TFC ownership finally makes some sound moves

RYAN WOLSTAT, QMI Agency

, Last Updated: 6:18 PM ET

TORONTO - There is no question that Saturday’s 4-2 loss to the expansion Whitecaps in Vancouver was embarrassing for Toronto FC.

But sadly, since this is Year 5 for the Major League Soccer franchise, avoiding embarrassment on the pitch is very much secondary to doing the same off of it.

Nobody is saying the aim for the revamped club should not be to have a winning record, success in the CONCACAF Champions League and a playoff spot, but what is paramount, is dropping the laughingstock stigma that has followed the franchise around like a bad smell since its inception.

A year ago, the team didn’t even have enough players when the season started and was busy dismissing one of its only legitimate offensive threats, Canadian international Ali Gerba.

This year, Mo Johnston and the gong show mentality that came with him are gone, a major plus.

The bulk of the players will no longer come from one source and, hopefully, promises made one day, broken the next — which led to the De Rosario and Cann fiascos — will be done away with.

The absence of zany deposed head coach Preki, who cleared out or relegated to the bench Johnston’s players as fast as he could, sparred with the media, made bizarre lineup decisions and drew the ire of many of his own players should go a long way as well.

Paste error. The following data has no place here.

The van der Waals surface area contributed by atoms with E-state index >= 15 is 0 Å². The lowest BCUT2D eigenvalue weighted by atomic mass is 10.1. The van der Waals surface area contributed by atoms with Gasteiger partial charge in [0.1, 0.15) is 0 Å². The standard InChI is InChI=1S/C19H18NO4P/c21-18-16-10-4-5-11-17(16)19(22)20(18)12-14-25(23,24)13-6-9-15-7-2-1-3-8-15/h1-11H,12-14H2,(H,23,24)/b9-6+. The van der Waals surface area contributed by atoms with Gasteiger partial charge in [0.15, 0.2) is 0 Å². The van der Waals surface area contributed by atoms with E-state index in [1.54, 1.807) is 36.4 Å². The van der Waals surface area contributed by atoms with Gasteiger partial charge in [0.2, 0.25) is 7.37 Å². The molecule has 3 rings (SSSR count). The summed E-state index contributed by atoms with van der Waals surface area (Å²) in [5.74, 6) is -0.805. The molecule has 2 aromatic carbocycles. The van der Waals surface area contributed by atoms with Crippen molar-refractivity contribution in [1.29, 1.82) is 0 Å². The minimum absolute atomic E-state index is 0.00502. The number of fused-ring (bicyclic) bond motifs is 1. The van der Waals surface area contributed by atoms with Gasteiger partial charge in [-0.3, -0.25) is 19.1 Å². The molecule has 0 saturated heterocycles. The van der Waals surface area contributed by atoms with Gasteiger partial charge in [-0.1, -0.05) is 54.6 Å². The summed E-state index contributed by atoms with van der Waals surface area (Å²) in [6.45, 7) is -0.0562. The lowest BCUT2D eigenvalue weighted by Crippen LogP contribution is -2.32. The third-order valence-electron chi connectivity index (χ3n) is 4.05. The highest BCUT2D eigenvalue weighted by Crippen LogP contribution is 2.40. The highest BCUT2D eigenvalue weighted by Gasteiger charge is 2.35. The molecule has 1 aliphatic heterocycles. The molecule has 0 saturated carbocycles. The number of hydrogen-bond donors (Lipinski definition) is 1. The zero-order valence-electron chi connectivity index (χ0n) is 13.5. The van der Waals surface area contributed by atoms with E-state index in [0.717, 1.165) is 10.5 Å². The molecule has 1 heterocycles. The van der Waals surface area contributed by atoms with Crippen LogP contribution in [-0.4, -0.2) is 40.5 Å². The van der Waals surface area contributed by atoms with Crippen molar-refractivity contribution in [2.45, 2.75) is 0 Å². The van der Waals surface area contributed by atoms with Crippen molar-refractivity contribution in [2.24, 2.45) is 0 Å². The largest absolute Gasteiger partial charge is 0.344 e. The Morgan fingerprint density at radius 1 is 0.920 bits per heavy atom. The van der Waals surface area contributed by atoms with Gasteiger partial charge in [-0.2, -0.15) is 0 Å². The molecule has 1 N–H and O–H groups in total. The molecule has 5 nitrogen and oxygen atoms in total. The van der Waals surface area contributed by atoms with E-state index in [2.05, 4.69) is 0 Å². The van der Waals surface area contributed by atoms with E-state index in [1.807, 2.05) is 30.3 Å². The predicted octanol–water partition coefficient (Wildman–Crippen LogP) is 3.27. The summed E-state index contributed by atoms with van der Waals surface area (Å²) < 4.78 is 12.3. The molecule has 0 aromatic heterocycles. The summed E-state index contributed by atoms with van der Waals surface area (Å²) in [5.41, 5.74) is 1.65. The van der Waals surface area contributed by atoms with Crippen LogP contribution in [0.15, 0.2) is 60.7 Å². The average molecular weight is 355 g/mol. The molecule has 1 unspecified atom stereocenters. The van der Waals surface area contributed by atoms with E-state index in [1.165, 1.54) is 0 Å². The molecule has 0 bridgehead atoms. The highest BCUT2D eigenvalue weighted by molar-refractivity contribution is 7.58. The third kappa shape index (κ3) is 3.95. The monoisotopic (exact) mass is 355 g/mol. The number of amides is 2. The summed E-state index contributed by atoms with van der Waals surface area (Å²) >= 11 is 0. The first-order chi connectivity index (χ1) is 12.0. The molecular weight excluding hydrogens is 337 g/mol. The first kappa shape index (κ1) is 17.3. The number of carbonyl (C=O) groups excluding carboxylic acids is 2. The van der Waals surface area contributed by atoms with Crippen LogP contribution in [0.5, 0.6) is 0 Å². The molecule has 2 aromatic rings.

But not all of what happened previously can be laid at the feet of Johnston and Preki.

Ownership let its rabid fan base down by taking an absentee approach and by not forcing Johnston to be soberly second-guessed by a supporting group of soccer-savvy executives.

Sound moves were finally made by Maple Leaf Sports and Entertainment Ltd. Bringing in German legend Jurgen Klinsmann to help turn around the entire mess was an inspired choice.

It is up to the men Klinsmann came up with, Dutchman Aron Winter, already the sixth coach in team history and Paul Mariner to bring stability and put an end to the shenanigans once and for all.

That means keeping any further contract squabbles with the likes of captain Dwayne De Rosario and Adrian Cann completely under wraps — or better yet, dealt with before they become an issue.

It means making sound personnel decisions with no favouritism or cronyism and it means managing the salary cap far more diligently than Johnston did.

It won’t be easy, but it is long overdue.

By becoming a professional outfit instead of the punchline of the city and the league, TFC will lift itself up and start to fulfil its promise.

The home portion of the Reds’ schedule begins on Saturday at BMO Field against the expansion Portland Timbers.

While there are no guarantees the faithful will be able to cheer on a team that has turned the corner, at least management finally seems to have.

Let’s hope it stays that way.


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